Apr 6, 2014

100% Whole Wheat Cinnamon Swirl Bread | Avid Bakers Challenge

100% Whole Wheat Cinnamon Swirl Bread

This whole wheat cinnamon swirl bread is supposed to have a symmetrical coil of cinnamon filling. It looks like mine kind of went rogue. I believe this cinnamon swirl "incident" is the result of how I tucked the side of the bread into itself. I'm sure the swirl is perfect in the middle of the bread. I just haven't gotten there yet. That's my story and I'm sticking to it.

Maybe I should call it cinnamon squiggle bread!

100% Whole Wheat Cinnamon Swirl Bread

This loaf is made with white whole wheat. "What is that?" you ask. It is a strain of whole wheat that has all of the nutritional value of regular whole wheat, but has a lighter color and a milder taste. It is milled from the whole berry, and nothing is removed. You cannot use it as you would all purpose flour, but you can introduce it into your cookies, breads, and other baked goods with some adjustment to the liquids.

If you don't have white whole wheat flour available, regular whole wheat flour works just fine.

100% Whole Wheat Cinnamon Swirl Bread

You might also notice that this bread calls for orange juice as one of the liquids. Believe it or not, you will not detect any orange flavor. The orange juice is there to "mellow" any bitterness from the whole wheat flour. This is especially helpful when using regular whole wheat.

The Avid Bakers are making this bread for April. Check out the Avid Bakers Challenge website to see how the rest of the bakers in our groups fared with this bread. I'm seeing a lot of symmetrical swirls over there....

100% Whole Wheat Cinnamon Swirl Bread Recipe



4 ounces water
4 ounces white whole wheat flour (or regular whole wheat flour)
1/8 tsp instant yeast


2 1/2 tsp instant yeast
4 ounces lukewarm milk
4 ounces orange juice 
2 1/2 ounces melted butter
1 1/2 tsp salt
1 1/4 ounces (3 T) sugar
1 ounce dry milk (I used King Arthur Flour's Baker's Special Dry Milk)
1 5/8 ounces potato flour or potato flakes
11 ounces white or regular whole wheat flour


1 egg, beaten
2 2/3 ounces (1/3 C) sugar
1/4 ounce (2 tsp) ground cinnamon
3/8 ounces (1 T) all purpose flour


  1. The night before, mix the starter ingredients in a small bowl or container until thoroughly moistened, cover with plastic wrap, and allow to sit out at room temperature overnight. It should be quite puffy the next day.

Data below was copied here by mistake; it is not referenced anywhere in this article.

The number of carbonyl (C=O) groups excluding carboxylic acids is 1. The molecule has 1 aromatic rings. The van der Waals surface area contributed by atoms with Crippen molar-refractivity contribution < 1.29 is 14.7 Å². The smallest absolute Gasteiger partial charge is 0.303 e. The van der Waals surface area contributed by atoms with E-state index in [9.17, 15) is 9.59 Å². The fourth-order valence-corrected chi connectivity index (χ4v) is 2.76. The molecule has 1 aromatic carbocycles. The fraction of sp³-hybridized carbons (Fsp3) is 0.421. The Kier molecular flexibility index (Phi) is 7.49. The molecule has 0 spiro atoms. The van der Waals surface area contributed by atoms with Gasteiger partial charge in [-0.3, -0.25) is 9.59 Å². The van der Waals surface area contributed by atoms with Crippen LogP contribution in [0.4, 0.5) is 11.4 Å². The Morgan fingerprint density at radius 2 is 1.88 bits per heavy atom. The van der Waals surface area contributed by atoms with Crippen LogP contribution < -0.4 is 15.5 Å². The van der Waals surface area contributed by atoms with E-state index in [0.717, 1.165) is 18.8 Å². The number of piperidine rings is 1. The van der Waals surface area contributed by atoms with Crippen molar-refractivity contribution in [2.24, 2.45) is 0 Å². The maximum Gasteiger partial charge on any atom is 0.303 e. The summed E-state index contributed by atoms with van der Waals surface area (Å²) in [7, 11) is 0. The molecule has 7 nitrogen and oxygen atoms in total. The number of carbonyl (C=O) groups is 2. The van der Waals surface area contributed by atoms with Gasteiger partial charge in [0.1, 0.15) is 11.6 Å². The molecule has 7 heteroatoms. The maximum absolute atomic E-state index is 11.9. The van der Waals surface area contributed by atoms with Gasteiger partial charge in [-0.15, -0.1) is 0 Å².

2. Add all of the dough ingredients, including the starter, to the bowl of a stand mixer, and knead on low for about 7 minutes. You can also knead by hand or bread machine. If the dough seems a bit dry, add a tablespoon or two of orange juice. 
  3. Place the dough into an oiled bowl or dough rising bucket, cover with plastic wrap, and allow to rise for 90 minutes, until puffy (it may not double in size).
  4. Lightly oil your counter or a Silpat, and gently deflate the dough and roll out to a 9 inch by 16 inch rectangle. 
  5. Mix the sugar, cinnamon, and flour for the cinnamon swirl.
  6. Brush the dough with the egg (you won't use all of it) and sprinkle with the cinnamon mixture. 
  7. From the short end of the rectangle, roll the dough into a log and pinch the seam and the ends closed. Place the log in an oiled 9 inch by 5 inch loaf pan. 
  8. Cover the loaf with oiled plastic wrap and allow to rise until it has crested the pan by 3/4", approximately 90 minutes. 
  9. Preheat the oven to 350 degrees F.
  10. Bake the loaf for 50 to 55 minutes, tenting it lightly with foil at the 10 minute mark. The loaf is done when the interior reaches 190 degrees F with an instant read thermometer. 
  11. Turn the dough out onto a rack and cool completely before slicing. 
Recipe from King Arthur Flour. Their swirl is perfect. 


  1. What a nice bread with a beautiful swirl!

    1. You are too kind about my "swirl" Medeja!

  2. beautiful swirl bread !! love it

  3. I think your cinnamon "squiggle" bread looks very inviting. I loved learning that trick with the orange juice.

    1. I love a person who appreciates a squiggle! =)

  4. Love the interesting swirl. Why be boring!

  5. Your bread looks great, squiggly notwithstanding :-). You are right about not being able to detect the orange flavor.


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